Student Well-Being

Merit Pay for Students Fails to Raise Scores, Study Finds

By Dakarai I. Aarons — April 16, 2010 4 min read
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A multicity experiment to test the effect of paying students for performance succeeded in increasing achievement when the payments were tied to specific behaviors related to learning, such as reading books, but not when the awards depended directly on test scores, new findings show.

“Providing incentives for achievement-test scores has no effect on any form of achievement we can measure,” wrote Harvard University economist Roland G. Fryer in a working paper published last week by the National Bureau of Economic Research.

Still, he concluded, if cash rewards are linked to behavior that can contribute to better student outcomes, “incentives can be a cost-effective strategy to raise achievement even among the poorest students in the lowest-performing schools.”

Mr. Fryer, who is the chief executive officer of Harvard’s Education Innovation Laboratory, conducted the experiment during the 2007-08 and 2008-09 school years in more than 250 urban schools in Chicago, Dallas, the District of Columbia, and New York City. In all, roughly 38,000 students collectively received a total of $6.3 million. The experiment was paid for with both public and private funding.

While the experiment shows providing monetary rewards for good practices can boost achievement in a more cost-effective way than other education reforms, such as lowering class size, Mr. Fryer concluded, they are not a cure-all to education’s ills.

“Incentives alone, like these other reforms, are not powerful enough to close the achievement gap,” he says in the working paper.

Brian A. Jacob, a professor of education policy and economics at the University of Michigan in Ann Arbor, said Mr. Fryer’s experiment is especially valuable for educators and policymakers because most studies looking at extrinsic motivation have been done in the context of a psychology lab, not in schools.

“I think what this does is provide a baseline for other researchers and practitioners to experiment with other financial incentives,” Mr. Jacob said. “What I would take away from this if I were a district superintendent or a policymaker is that it is certainly worth continuing to look at this, although I wouldn’t change a statewide policy on the basis of this study alone.”

The experiments were all school-based randomized trials and they varied from city to city in what students were rewarded for, how often, and how much.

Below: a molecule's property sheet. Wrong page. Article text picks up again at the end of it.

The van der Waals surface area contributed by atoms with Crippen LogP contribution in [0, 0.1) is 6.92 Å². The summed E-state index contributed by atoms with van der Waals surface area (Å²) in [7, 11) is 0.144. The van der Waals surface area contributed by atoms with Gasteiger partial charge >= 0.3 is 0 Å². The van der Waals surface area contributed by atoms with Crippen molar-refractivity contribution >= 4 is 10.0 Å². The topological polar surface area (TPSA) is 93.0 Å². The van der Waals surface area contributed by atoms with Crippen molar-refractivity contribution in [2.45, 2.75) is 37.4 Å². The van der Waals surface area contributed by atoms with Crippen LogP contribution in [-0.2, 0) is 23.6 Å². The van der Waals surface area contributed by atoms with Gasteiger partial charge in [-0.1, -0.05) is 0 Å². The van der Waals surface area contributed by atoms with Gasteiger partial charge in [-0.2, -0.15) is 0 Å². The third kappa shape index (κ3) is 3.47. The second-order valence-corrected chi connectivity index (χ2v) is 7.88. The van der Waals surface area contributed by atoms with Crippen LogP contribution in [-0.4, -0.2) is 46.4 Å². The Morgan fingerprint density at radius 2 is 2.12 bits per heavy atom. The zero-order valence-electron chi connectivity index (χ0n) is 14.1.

New York City 4th and 7th graders were paid based on their performance on a series of 10 interim exams given to all students in district schools. Students could earn as much as $500 over the course of the school year. On average, 4th graders earned $139.43, and 7th graders collected $231.55.

Ninth graders in the Windy City were paid every five weeks based on grades in five core courses. Those students could earn up to nearly $2,000 per year. Chicago students on average earned $695.61, and the highest achiever collected $1,875.

Chicago schools discontinued the program this year because of a lack of funding for a new cohort of students, but will finish making payments to those who were taking part in the program, said spokeswoman Monique D. Bond.

Middle schoolers in the District of Columbia were paid monetary awards based on measures that included attendance and behavior. The maximum amount was based on the size of the school. On average, students earned $532.85 for the year, with the highest-earning student receiving $1,322.

Dallas 2nd graders were paid $2 for every book up to 20 per semester that they read, as long as they also could pass a quiz testing their comprehension on the book. On average, students received $13.81 out of a maximum of $80.

Mr. Fryer declined to comment.

Lost in Translation

There were minimal effects on test scores for the students paid in New York City, and minimal increases in grade point averages for Chicago students. No overall increase in achievement for students in either city was seen.

The Dallas 2nd graders saw statistically significant increases in reading comprehension, vocabulary, and language, posting test-score gains that continued even after the experiment was over. D.C. students saw “moderate gains” in their reading and math scores after middle schoolers were paid for factors including attendance, behavior, turning in homework, and wearing school uniforms.

The Chicago and Dallas results were both surprising, Mr. Jacob said: High school students generally know what it takes to produce better grades in their classes, and yet the money did not seem to motivate the Chicago 9th graders to do better. The relatively limited scope of the reading intervention in Dallas produced significant gains, just by getting students to read more books, Mr. Jacob said.

The study’s mixed results, Mr. Fryer writes, suggest that students lack the know-how to translate excitement about receiving the financial awards into actions that would boost their achievement.

A version of this article appeared in the April 21, 2010 edition of Education Week as Rewards for Students Spawn Mixed Results, Four-City Study Finds

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